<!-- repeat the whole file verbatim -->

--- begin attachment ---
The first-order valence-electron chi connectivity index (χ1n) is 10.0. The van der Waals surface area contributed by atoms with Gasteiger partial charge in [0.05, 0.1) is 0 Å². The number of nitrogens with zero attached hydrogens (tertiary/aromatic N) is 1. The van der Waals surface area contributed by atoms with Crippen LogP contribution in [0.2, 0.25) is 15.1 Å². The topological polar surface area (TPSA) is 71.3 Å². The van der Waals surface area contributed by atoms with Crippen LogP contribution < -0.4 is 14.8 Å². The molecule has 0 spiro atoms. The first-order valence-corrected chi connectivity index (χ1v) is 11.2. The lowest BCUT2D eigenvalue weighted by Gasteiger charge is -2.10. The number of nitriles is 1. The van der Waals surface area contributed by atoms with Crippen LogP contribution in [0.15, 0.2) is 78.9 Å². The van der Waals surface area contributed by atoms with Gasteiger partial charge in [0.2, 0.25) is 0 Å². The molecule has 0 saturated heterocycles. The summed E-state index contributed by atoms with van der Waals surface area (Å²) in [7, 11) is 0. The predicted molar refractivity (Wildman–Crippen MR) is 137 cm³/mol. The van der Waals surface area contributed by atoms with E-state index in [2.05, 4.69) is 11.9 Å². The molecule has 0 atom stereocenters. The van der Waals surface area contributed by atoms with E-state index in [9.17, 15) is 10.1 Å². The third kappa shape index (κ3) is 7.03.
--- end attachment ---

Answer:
The first-order valence-electron chi connectivity index (χ1n) is 10.0. The van der Waals surface area contributed by atoms with Gasteiger partial charge in [0.05, 0.1) is 0 Å². The number of nitrogens with zero attached hydrogens (tertiary/aromatic N) is 1. The van der Waals surface area contributed by atoms with Crippen LogP contribution in [0.2, 0.25) is 15.1 Å². The topological polar surface area (TPSA) is 71.3 Å². The van der Waals surface area contributed by atoms with Crippen LogP contribution < -0.4 is 14.8 Å². The molecule has 0 spiro atoms. The first-order valence-corrected chi connectivity index (χ1v) is 11.2. The lowest BCUT2D eigenvalue weighted by Gasteiger charge is -2.10. The number of nitriles is 1. The van der Waals surface area contributed by atoms with Crippen LogP contribution in [0.15, 0.2) is 78.9 Å². The van der Waals surface area contributed by atoms with Gasteiger partial charge in [0.2, 0.25) is 0 Å². The molecule has 0 saturated heterocycles. The summed E-state index contributed by atoms with van der Waals surface area (Å²) in [7, 11) is 0. The predicted molar refractivity (Wildman–Crippen MR) is 137 cm³/mol. The van der Waals surface area contributed by atoms with E-state index in [2.05, 4.69) is 11.9 Å². The molecule has 0 atom stereocenters. The van der Waals surface area contributed by atoms with E-state index in [9.17, 15) is 10.1 Å². The third kappa shape index (κ3) is 7.03.